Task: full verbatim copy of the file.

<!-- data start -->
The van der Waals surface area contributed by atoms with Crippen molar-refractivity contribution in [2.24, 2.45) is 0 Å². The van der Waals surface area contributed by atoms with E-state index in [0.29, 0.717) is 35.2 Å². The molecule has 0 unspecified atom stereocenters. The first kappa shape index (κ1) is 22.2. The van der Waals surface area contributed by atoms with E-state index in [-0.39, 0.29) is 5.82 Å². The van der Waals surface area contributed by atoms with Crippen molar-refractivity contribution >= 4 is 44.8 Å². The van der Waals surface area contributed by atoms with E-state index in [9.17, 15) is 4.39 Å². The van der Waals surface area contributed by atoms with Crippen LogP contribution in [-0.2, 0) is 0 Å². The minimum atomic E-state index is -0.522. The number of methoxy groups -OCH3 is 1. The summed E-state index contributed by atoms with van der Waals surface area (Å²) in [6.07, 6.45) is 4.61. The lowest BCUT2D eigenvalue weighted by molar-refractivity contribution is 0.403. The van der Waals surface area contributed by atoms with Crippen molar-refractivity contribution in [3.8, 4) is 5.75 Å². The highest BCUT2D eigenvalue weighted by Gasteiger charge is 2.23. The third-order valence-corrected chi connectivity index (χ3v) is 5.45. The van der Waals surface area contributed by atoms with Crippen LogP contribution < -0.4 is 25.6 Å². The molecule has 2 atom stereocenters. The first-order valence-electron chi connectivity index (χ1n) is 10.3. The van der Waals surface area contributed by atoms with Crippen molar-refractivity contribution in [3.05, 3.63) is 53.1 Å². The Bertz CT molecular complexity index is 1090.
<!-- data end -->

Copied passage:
The van der Waals surface area contributed by atoms with Crippen molar-refractivity contribution in [2.24, 2.45) is 0 Å². The van der Waals surface area contributed by atoms with E-state index in [0.29, 0.717) is 35.2 Å². The molecule has 0 unspecified atom stereocenters. The first kappa shape index (κ1) is 22.2. The van der Waals surface area contributed by atoms with E-state index in [-0.39, 0.29) is 5.82 Å². The van der Waals surface area contributed by atoms with Crippen molar-refractivity contribution >= 4 is 44.8 Å². The van der Waals surface area contributed by atoms with E-state index in [9.17, 15) is 4.39 Å². The van der Waals surface area contributed by atoms with Crippen LogP contribution in [-0.2, 0) is 0 Å². The minimum atomic E-state index is -0.522. The number of methoxy groups -OCH3 is 1. The summed E-state index contributed by atoms with van der Waals surface area (Å²) in [6.07, 6.45) is 4.61. The lowest BCUT2D eigenvalue weighted by molar-refractivity contribution is 0.403. The van der Waals surface area contributed by atoms with Crippen molar-refractivity contribution in [3.8, 4) is 5.75 Å². The highest BCUT2D eigenvalue weighted by Gasteiger charge is 2.23. The third-order valence-corrected chi connectivity index (χ3v) is 5.45. The van der Waals surface area contributed by atoms with Crippen LogP contribution < -0.4 is 25.6 Å². The molecule has 2 atom stereocenters. The first-order valence-electron chi connectivity index (χ1n) is 10.3. The van der Waals surface area contributed by atoms with Crippen molar-refractivity contribution in [3.05, 3.63) is 53.1 Å². The Bertz CT molecular complexity index is 1090.